Chinese and Russian cargos to remain under watch

On the other hand, some players are more pessimistic about the future trend and expect notable drops if the pressure from competitively-priced origins persists.

Indeed, Russia’s Sibur shut its polyolefin units this week for technical reasons, sources familiar with the issue said. Traders have been offering prompt Russian homo-PP cargos at competitive levels in recent weeks, which has played a key role in discounts from Saudi Arabian suppliers. A global trader thinks that the producer has plentiful stocks, but the recent shutdown may offset slow demand across the board to some extent.

The market has also been under pressure from Chinese PP offers with break-bulk shipments. The Covid-hit demand at home prompted Chinese producers to focus on their exports to Southeast Asia and Turkey. These sellers have been eager to ease their stock pressure to an extent that logistic snarls allowed amid severe port issues related to lockdowns.

It remains to be seen whether or not Chinese cargos will continue to find their way to Turkey next month. Indeed, uncertainties regarding the duration of lockdowns linger for now, although the government has stepped up to ease measures in phases.

Chinese PPH offers were last reported at $1590-1630/ton FCA Turkey, subject to 6.5% duty for raffia, fibre and non-woven grades. “Some cargos are due for June arrival, while the estimated time of delivery for some of them are uncertain,” noted a player.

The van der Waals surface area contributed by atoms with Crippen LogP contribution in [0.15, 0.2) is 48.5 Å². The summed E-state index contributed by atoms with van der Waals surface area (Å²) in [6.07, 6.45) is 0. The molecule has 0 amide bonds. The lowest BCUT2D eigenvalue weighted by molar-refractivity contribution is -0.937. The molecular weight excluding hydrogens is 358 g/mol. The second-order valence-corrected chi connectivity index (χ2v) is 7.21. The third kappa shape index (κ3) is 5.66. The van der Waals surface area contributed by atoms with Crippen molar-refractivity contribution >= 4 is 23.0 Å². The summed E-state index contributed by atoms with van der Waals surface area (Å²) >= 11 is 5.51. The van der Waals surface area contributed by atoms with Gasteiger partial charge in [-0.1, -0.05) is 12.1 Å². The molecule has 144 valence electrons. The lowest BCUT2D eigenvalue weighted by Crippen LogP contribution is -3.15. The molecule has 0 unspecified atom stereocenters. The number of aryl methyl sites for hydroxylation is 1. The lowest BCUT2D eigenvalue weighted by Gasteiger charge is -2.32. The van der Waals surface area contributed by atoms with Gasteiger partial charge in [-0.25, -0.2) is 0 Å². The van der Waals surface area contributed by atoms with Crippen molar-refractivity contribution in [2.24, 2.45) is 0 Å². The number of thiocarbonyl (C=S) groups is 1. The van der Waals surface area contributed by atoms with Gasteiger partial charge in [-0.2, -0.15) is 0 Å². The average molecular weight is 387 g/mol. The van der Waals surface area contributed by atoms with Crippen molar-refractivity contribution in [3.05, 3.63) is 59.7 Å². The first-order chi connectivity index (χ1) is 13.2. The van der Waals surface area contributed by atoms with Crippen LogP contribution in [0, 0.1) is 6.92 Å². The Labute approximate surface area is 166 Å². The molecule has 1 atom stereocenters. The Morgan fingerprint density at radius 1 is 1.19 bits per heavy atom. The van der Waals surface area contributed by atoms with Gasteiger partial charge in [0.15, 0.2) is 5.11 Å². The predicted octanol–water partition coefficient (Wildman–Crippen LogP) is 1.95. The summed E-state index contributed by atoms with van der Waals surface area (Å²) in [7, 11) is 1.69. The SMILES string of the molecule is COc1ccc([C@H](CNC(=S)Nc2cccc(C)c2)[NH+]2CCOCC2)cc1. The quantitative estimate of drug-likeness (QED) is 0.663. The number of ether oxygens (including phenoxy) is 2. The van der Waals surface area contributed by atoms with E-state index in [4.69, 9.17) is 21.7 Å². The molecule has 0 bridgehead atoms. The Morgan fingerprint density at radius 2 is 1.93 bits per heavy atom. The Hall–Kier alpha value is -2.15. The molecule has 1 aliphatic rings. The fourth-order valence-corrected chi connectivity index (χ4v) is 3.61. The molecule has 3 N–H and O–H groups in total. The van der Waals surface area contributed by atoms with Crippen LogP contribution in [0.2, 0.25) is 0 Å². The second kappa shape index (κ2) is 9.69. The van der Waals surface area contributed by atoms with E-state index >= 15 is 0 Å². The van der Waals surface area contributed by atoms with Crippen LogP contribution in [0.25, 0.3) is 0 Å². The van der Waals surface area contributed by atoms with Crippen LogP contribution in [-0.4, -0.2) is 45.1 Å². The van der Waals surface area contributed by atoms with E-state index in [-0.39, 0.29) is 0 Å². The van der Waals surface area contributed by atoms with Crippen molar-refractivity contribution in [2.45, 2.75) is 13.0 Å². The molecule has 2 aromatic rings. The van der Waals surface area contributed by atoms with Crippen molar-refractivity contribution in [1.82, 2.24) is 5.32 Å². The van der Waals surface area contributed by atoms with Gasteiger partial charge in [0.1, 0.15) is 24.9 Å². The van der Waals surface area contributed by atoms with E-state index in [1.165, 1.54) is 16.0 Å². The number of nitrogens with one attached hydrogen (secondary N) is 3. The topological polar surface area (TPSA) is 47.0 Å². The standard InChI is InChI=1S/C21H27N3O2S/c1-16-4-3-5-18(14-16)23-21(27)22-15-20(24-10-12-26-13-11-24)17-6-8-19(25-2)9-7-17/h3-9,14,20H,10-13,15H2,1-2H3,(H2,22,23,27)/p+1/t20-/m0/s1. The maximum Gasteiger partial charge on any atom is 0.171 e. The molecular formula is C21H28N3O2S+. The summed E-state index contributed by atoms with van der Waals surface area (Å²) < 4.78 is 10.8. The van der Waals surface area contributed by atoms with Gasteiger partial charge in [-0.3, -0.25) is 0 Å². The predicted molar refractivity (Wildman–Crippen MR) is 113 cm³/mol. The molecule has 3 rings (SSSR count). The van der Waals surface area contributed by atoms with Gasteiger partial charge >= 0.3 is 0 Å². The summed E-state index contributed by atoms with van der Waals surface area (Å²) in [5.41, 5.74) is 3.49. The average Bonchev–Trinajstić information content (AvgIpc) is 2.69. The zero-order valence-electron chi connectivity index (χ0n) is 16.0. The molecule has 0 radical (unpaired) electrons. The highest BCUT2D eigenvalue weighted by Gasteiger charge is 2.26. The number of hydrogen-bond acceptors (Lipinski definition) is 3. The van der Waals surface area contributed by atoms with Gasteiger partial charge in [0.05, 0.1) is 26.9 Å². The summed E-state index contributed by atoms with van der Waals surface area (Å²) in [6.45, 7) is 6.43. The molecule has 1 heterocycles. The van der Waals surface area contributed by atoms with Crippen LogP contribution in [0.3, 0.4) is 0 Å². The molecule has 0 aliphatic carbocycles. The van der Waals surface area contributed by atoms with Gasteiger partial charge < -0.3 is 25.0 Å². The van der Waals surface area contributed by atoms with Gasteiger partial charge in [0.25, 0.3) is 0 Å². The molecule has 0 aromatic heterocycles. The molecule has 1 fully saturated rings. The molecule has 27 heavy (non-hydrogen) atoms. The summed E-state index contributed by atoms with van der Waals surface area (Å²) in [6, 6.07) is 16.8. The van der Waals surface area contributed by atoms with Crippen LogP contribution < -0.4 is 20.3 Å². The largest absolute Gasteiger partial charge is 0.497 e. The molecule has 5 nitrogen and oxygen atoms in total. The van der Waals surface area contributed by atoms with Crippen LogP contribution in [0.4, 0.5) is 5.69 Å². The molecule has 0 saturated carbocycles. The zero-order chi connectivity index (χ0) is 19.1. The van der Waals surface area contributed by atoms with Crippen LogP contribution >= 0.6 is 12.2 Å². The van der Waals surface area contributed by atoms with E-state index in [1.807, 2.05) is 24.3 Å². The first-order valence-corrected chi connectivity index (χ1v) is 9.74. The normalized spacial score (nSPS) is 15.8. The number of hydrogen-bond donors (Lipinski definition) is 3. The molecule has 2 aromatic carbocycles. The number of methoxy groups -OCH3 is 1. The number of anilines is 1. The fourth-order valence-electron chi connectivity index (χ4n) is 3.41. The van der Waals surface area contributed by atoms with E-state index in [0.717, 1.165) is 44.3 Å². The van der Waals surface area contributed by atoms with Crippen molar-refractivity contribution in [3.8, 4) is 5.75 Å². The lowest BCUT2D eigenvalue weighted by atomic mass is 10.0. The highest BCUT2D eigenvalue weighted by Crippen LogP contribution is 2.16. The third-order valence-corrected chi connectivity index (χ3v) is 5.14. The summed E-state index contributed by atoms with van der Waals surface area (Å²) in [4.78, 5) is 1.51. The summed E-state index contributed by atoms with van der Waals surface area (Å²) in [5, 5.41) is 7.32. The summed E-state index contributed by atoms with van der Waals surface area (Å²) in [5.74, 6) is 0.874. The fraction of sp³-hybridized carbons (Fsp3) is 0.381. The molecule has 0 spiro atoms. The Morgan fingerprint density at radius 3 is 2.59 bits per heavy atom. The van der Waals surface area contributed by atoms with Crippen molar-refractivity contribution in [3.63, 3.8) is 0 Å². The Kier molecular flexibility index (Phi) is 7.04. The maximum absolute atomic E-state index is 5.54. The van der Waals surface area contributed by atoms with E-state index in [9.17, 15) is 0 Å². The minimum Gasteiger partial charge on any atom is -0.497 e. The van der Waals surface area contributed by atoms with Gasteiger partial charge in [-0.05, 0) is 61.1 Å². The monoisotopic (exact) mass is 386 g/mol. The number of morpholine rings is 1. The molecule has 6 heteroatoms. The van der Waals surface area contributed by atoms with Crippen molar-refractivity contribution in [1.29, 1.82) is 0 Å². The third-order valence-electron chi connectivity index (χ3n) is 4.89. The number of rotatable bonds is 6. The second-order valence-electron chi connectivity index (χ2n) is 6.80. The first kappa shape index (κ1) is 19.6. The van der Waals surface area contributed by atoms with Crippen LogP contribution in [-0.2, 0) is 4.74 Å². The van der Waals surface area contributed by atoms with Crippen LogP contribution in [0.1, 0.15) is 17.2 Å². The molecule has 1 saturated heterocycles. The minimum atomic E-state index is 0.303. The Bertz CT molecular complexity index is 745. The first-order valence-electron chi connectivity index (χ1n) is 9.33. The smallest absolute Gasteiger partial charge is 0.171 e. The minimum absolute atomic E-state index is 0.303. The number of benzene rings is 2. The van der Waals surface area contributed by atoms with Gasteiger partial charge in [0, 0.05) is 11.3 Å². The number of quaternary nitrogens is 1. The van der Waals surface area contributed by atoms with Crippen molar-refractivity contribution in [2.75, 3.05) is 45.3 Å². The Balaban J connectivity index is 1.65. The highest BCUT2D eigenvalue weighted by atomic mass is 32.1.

Projections for post-Ramadan demand

Demand may show a nascent recovery right after the holiday as the market has been slow for weeks now. Still, players are skeptical about a real revival in the post-Ramadan period given the slow carpet exports to the US and Europe. A manufacturer commented, "Exports to the Middle East may pick up after the Eid al-Fitr holiday, but war-related uncertainties and volatile energy markets lead to a blurry outlook." Players will monitor the outcome of the Domotex Fair that will take place in Gaziantep on May 12-17, 2022 in the medium term.

If overall activity does not visibly recover, sellers will not be able to hold the market flat, according to several buyers. This is considering that sellers’ stocks may have piled up during the long sluggishness across the board. Eyes will also remain on the post-Easter demand in Europe as sellers will need to see whether or not they can direct their cargos to the region.

A seller opined, “We expect to receive some inquiries by around mid-May. Nonetheless, the recovery may not be enough to lift the market on the assumption that most buyers will prefer to use their stocks on hand while also monitoring global trends and end product orders.”

In industry news, the government imposed a regulation on April 19 that obliges players to make their payments on Turkish lira basis for any movable goods. The impact of the news on business has yet to be seen while the regulation may cause extra costs stemming from the bank percentages and parity changes may also pose risks, according to sources.